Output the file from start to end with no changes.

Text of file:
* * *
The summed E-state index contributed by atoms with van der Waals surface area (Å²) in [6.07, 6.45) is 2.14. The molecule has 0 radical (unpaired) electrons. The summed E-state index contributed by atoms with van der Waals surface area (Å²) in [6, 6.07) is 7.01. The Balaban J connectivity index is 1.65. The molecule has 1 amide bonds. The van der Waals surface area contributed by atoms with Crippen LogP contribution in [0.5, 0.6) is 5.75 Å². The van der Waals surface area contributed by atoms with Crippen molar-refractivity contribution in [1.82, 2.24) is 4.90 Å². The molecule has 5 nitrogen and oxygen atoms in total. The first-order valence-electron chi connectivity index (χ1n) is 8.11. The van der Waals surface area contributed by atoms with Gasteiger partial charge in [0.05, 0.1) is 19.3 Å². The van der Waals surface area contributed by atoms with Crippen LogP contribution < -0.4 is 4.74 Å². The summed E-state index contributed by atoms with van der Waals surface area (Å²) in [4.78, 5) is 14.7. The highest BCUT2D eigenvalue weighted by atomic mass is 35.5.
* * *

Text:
The summed E-state index contributed by atoms with van der Waals surface area (Å²) in [6.07, 6.45) is 2.14. The molecule has 0 radical (unpaired) electrons. The summed E-state index contributed by atoms with van der Waals surface area (Å²) in [6, 6.07) is 7.01. The Balaban J connectivity index is 1.65. The molecule has 1 amide bonds. The van der Waals surface area contributed by atoms with Crippen LogP contribution in [0.5, 0.6) is 5.75 Å². The van der Waals surface area contributed by atoms with Crippen molar-refractivity contribution in [1.82, 2.24) is 4.90 Å². The molecule has 5 nitrogen and oxygen atoms in total. The first-order valence-electron chi connectivity index (χ1n) is 8.11. The van der Waals surface area contributed by atoms with Gasteiger partial charge in [0.05, 0.1) is 19.3 Å². The van der Waals surface area contributed by atoms with Crippen LogP contribution < -0.4 is 4.74 Å². The summed E-state index contributed by atoms with van der Waals surface area (Å²) in [4.78, 5) is 14.7. The highest BCUT2D eigenvalue weighted by atomic mass is 35.5.